Ilya Poletaev
Thoughtful and Serious Pianism from Ilya Poletaev

While possessed of a technique amply capable of tackling the grandest of challenges, Ilya Poletaev is clearly a thoughtful and serious pianist uninterested in obvious effects or easy virtuoso conquests. Witness the program choices the 36-year-old Astral Artists laureate—Russian-born and now living in Canada—had made for his Philadelphia Chamber Music Society debut recital.

For Bach, he gave us not the exuberant Italian Concerto but the B-minor French Overture or Partita that is its much darker companion piece in the second part of the Clavier-Übung (displaying the same sensibility when, at the end of the evening, he chose for his encore not one of the lighter dances in Bach’s French Suite No.5, but the quietly meditative Sarabande). And on either side of intermission we had rare opportunities to hear an unremittingly serious sonata by George Enescu and the Humoreske that Schumann accurately described as “not very cheerful, perhaps my most melancholy work.”

Witness also the way he played. The Bach Overture was set forth with delightfully springy rhythms, a constantly stimulating interplay of contrapuntal lines, and tone that was clear and warm with no suspicion of harshness. Stylish as it was, with intricately detailed embellishments, this was also romantic playing – which, in my opinion, all good playing is.

Enescu’s F-sharp-minor Sonata offers a very different picture of Romania’s greatest 20th-century composer than his deservedly popular Romanian Rhapsodies. Its three strongly chromatic movements (the slow one coming last) are resolutely inward in their emotional gaze, but repeatedly break away from introspection with emphatic gestures that demand forceful execution. This Poletaev managed while keeping even the loudest outbursts within the bounds of euphony.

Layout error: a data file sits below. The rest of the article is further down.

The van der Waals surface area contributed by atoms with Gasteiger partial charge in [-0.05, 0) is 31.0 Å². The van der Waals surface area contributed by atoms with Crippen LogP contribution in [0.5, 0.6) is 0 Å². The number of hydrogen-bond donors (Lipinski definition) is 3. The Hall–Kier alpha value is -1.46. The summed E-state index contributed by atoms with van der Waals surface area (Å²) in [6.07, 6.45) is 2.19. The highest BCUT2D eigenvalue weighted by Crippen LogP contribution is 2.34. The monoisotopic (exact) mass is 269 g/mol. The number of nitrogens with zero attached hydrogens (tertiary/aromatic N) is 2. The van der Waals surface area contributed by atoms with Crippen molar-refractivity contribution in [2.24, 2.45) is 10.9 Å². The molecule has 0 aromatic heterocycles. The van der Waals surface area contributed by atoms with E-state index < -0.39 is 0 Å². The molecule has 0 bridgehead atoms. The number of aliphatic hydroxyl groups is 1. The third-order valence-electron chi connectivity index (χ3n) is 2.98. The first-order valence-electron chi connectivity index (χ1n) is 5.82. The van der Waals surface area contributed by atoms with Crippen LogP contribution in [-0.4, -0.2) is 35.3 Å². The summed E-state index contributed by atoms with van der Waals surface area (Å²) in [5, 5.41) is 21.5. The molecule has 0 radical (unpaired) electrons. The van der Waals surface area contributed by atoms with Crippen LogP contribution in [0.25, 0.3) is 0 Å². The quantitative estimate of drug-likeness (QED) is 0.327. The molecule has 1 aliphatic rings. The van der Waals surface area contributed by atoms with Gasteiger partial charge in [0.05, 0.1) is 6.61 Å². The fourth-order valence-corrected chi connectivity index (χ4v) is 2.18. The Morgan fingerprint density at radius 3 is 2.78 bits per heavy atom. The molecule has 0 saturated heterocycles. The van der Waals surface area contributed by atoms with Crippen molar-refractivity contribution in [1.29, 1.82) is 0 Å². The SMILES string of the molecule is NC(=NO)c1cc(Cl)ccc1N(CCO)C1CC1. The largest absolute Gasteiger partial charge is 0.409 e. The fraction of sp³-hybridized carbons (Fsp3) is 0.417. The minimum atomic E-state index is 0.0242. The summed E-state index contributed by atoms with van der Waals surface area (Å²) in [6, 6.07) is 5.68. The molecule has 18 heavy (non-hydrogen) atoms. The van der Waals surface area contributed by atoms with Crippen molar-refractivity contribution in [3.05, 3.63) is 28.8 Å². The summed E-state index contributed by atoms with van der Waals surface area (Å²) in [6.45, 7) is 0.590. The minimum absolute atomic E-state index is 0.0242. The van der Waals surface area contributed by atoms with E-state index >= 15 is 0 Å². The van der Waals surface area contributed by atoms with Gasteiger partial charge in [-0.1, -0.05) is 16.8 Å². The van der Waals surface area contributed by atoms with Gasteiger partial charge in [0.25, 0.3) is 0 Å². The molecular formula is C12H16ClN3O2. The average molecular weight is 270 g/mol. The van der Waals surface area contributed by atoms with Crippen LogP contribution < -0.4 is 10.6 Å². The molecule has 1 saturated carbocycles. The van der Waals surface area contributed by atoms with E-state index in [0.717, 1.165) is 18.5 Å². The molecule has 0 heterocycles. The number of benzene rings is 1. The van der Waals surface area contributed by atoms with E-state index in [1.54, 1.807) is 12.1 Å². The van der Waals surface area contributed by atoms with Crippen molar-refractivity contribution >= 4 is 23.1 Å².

Profoundly involuted as that segment of the program seemed, the Schumann that followed was still more unrelievedly saturnine. Humoreske is a deceptively innocent-sounding title for this ambitious and plangent work. Close to half an hour in length, it consists of a string of independent but thematically related sections all projecting melodic lines that never seem able to escape from the brooding intensity that surely presages, already in the composer’s twenties, the madness that lay in wait for him just a decade or so in the future.

Poletaev followed it with the less portentous Arabeske. Even in this relatively untroubled piece, his playing took account of the serious undercurrent beneath the tuneful surface. And his way with the encore completed a consistent expressive circle, taking us back to characteristically contemplative Bach to conclude a recital of not merely high promise but already high achievement.

Bernard Jacobson, Seen and Heard International
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